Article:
While you’re not responsible for stopping student self-harm or student suicide prevention, the IT team is in a unique position to be able to spot these issues. Every school district has professionals who are specifically trained to handle these situations once you have identified the problem and turned the information over to a teacher or counselor.
Student Cyber Safety Solutions Beyond the Content Filter
Many district administrators still think about K-12 cyber safety solutions in terms of content filters and protecting students from being exposed to inappropriate content coming from sources outside of school technology. But content filters aren’t effective to protect students from all of today’s threats.
Administrators need to expand their thinking about student safety to the students themselves. They need to care about whether a student is in crisis and at risk for self-harm, suicide, drug use, depression, and all the other things that toxic online behavior can cause.
The other issue administrators need to consider is the content that students are sharing using school-provided technology and what that means for district compliance. Compliance doesn’t come from simply using content filters to block content from nefarious websites on the internet. Today you must also be concerned about whether your cloud technology poses threats to things like CIPA compliance.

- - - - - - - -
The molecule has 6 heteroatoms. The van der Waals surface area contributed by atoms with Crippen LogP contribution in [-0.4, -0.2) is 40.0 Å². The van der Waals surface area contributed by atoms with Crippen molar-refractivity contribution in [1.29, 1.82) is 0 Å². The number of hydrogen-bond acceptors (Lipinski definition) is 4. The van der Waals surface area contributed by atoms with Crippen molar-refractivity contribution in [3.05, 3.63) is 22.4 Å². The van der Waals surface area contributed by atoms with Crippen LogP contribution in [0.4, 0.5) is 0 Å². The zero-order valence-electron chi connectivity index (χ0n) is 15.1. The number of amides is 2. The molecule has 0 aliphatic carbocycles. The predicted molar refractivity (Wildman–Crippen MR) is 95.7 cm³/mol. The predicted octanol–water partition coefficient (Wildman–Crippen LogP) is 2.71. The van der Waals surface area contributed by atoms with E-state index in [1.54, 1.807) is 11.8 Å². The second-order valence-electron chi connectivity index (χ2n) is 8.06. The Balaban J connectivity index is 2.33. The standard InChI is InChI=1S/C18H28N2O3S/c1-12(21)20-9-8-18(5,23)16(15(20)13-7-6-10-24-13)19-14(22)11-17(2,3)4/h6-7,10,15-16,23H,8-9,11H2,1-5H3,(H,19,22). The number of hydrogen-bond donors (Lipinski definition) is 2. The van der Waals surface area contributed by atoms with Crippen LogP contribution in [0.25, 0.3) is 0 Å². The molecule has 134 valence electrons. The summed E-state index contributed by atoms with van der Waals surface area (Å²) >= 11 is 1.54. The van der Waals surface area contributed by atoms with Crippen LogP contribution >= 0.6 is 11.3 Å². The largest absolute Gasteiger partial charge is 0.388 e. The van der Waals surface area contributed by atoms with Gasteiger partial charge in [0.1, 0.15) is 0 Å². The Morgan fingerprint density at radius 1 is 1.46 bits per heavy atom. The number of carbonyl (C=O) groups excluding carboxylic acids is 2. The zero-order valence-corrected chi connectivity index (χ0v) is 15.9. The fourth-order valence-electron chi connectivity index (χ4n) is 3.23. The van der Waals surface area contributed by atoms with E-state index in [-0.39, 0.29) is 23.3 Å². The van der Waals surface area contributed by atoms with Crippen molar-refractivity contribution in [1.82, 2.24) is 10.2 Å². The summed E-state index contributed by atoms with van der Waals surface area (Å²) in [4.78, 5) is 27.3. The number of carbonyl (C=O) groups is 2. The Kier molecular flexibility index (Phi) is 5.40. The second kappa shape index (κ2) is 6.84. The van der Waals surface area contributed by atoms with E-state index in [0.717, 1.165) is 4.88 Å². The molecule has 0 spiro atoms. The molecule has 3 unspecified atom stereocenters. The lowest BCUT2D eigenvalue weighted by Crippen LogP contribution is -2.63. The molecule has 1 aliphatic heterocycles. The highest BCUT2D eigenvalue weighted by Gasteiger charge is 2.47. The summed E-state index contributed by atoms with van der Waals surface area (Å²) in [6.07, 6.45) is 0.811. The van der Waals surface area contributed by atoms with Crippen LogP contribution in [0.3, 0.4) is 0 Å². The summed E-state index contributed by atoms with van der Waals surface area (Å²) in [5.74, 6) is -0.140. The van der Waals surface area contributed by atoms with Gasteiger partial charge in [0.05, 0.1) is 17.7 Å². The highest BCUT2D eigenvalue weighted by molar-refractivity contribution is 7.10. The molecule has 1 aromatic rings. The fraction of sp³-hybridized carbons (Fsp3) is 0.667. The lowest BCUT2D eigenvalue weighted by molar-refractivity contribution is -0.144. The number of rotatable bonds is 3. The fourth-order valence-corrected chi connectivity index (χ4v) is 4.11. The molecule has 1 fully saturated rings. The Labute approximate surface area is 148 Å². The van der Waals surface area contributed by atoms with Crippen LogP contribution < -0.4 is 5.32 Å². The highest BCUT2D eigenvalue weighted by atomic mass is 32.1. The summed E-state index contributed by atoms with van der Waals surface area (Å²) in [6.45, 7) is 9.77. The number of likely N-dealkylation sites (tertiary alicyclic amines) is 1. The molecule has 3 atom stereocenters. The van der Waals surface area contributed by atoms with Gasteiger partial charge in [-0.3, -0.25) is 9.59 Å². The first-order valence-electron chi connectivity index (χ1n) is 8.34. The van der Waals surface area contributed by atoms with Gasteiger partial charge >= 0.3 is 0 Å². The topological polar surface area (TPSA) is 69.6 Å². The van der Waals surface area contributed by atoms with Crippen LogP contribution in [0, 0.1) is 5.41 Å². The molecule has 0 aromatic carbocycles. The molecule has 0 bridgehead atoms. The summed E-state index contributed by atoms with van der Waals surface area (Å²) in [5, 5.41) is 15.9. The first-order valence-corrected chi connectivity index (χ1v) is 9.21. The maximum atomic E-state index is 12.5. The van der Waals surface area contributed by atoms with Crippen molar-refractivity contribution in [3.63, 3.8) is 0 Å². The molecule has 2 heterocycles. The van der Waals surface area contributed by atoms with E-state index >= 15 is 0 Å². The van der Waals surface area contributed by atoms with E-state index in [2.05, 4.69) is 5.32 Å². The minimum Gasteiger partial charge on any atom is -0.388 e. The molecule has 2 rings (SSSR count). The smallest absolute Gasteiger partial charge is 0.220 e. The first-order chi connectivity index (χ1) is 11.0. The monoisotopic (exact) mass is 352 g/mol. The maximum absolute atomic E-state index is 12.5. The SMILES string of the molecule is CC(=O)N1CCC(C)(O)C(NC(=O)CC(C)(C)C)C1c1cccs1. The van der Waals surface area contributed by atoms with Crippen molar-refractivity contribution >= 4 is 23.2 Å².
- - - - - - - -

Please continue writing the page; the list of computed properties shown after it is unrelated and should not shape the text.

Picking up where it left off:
What to Look For in a Student Cyber Safety Vendor Solution
When you’re looking for student cyber safety solutions to meet today’s challenges, there are a number of factors to consider. The most important include:
- Regulatory Compliance: The solution you choose needs to be compliant with all regulations, including CIPA, FERPA, and COPPA. These regulations are meant to help protect district data systems from attacks, prevent data loss, and protect student data privacy.
- SaaS or Hardware: If you choose a hardware solution, you’ll need to plan for downloading and installing updates and patches yourself. If you choose a SaaS solution, those updates and patches will happen automatically.
- Cloud-Based or Network-Based: You may need one or both, depending on the technology your students use. If your students use Google and/or Microsoft 365, make sure that you have a solution that monitors cloud apps such as documents, emails, shared drives, and chat apps. Students have gotten very creative in hiding their inappropriate activity by burying it in those apps.
- Types of Monitoring: Choose one of the student cyber safety solutions that can flag a wide range of signals. You need to monitor for all six of the risks listed above.
- Monitoring Technology: Self-harm monitoring technology can use keyword scanning, AI and sentiment analysis, or both. Keyword scanning is the first technology developed for this purpose, and requires that the admins input the keywords they want the technology to look for, but it should also provide customizable filtering options. AI monitoring systems built specifically for spotting student self-harm work best because they “learn” from having consistent and relevant data to work with.